Local

May 3, 2012

25th OWS keeps heads in the clouds

Tags:
Senior Airman Brittany Dowdle
355th Fighter Wing Public Affairs
OWS_pict3
U.S. Air Force Airmen of the 25th Operational Weather Squadron, are partaking in a class to sharpen their forecasting skills on D-M, April 25. The class is taught by two retired weather forecasters, a former master sergeant and Senior master sergeant.

The 25th Operational Weather Squadrons is one of three weather squadrons who forecast weather in the United States.

After completing a seven-month technical training course at Keesler AFB, Miss., Airmen come to the 25th OWS for two years of on-the-job training before going to their individual Weather Flights and Detachments to support Army and Air Force operations. In their two years here, Airmen will spend three months in the classroom and on the operations floor for hands-on training. After completion of the training, personnel begin providing operational forecasts for the western part of the United States.

The 25th OWS is divided into three operational flights, the North flight, the Central flight, and the South flight, all with different reigns of responsibility.

The North flight is responsible for 24 Department of Defense locations in Washington, Oregon, Idaho, Utah, Wyoming, and Montana. The Central flight is responsible for 28 DoD locations in northern California, Nevada, and Colorado. The South flight is responsible for 31 DoD locations in southern California, Arizona, New Mexico, and west Texas.

“In the western U.S., forecasters are very important because of all the complex terrain features that can limit operations especially during the Southwest monsoon season,” said Senior Airmen Phillip Shumaker, 25th OWS shift supervisor. “The mountainous and intricate terrain can act as a trigger for severe thunderstorms, create turbulence, and even channel severe winds.”

The 25th OWS is responsible for the flight weather briefings, COMUS weather graphics, installation forecasts, and weather watches, warnings and advisories (WWAs) for the locations under their directives.

“While an important part of our duty is to create forecasts, our primary responsibility is to issue watches, warnings, and advisories for significant weather phenomena,” Shumaker said. “More specifically, WWAs are issued to protect the personnel and assets at each location.”




All of this week's top headlines to your email every Friday.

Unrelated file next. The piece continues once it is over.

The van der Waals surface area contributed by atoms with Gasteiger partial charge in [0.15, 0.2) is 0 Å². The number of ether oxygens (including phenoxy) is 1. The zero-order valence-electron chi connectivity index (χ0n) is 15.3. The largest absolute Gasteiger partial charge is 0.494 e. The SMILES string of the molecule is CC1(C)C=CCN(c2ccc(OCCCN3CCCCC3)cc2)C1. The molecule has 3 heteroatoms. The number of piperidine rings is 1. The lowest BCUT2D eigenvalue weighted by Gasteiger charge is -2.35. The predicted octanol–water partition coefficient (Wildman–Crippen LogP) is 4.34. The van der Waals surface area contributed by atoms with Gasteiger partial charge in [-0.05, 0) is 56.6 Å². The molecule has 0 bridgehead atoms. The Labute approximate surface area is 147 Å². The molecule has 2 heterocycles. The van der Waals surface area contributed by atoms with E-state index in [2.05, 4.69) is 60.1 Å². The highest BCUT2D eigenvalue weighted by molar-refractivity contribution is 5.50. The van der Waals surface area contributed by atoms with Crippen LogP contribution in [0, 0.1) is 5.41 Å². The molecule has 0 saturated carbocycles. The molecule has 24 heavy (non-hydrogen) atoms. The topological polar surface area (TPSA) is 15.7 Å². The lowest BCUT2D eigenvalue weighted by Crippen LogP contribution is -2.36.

Guard Muster brings Arizona together

(U.S. Army National Guard photo by Staff Sgt. Brian A. Barbour) Arizona National Guard Soldiers from the 158th Maneuver Enhancement Brigade stand in formation on the field at Arizona State University’s Sun Devil Stadium, Dec. 7 in Tempe. The formation, which was part of the Arizona National Guard Muster and Community Expo, was the first...
 
 
(U.S. Air Force photo by Staff Sgt. Courtney Richardson)

Thunderbolt bounces back after belly landingThunderbolt bounces back after belly landing

On the evening of Sept. 30, an A-10 stationed at Davis-Monthan Air Force Base was coming back to base for a routine landing after completing a standard sortie. Just when everything seemed to be going as planned, disaster struck...
 
 

Davis-Monthan EOD detonates WW-II era mortar at Fort Huachuca

An explosive ordnance disposal team from Davis-Monthan Air Force Base, Tucson, safely detonated a World War II-era 81mm mortar on Tuesday at 10:43 a.m. in Area H, Slaughterhouse Wash, at the end of the Libby Army Airfield runway on Fort Huachuca. A rider on horseback reported a sighting of the unexploded ordnance to fort personnel...
 

 

Vehicle Operations

U.S. Air Force Senior Airman Andrew Liszewski, 355th Logistics Readiness Squadron vehicle operator and dispatcher, drives a government-owned vehicle through the wash rack at Davis-Monthan, Nov. 18. The high-pressure water from the wash clears the car of dust and dirt before detailing begins. Senior Airman Andrew Liszewski, 355th Logistics Readiness Squadron vehicle operator and dispatcher,...
 
 

D-M commander mixes it up with ‘The Morning Blend’

(U.S. Air Force Photo by Airman 1st Class Chris Massey) U.S. Air Force Col. James P. Meger, 355th Fighter Wing commander, Davis-Monthan Air Force Base, Ariz., talks with TV hosts, Tina Jennings and Maria Parmigiani, during a live recording of “The Morning Blend” at KGUN9 Studio, Tucson, Nov. 24. Meger went on the show to...
 
 

Weather Airmen attend Army Weather Support Course

U.S. Army Sgt. Patrick Horton, U.S. Army Intelligence Center of Excellence instructor and course writer, instructs Airmen on how to properly load a casualty into a Humvee during the Army Weather Support Course at Fort Huachuca, Ariz., Nov. 19. During the course, all participants become certified combat life savers, in case they find themselves in...
 




0 Comments


Be the first to comment!


Leave a Reply

Your email address will not be published. Required fields are marked *

You may use these HTML tags and attributes: <a href="" title=""> <abbr title=""> <acronym title=""> <b> <blockquote cite=""> <cite> <code> <del datetime=""> <em> <i> <q cite=""> <strike> <strong>


Directory powered by Business Directory Plugin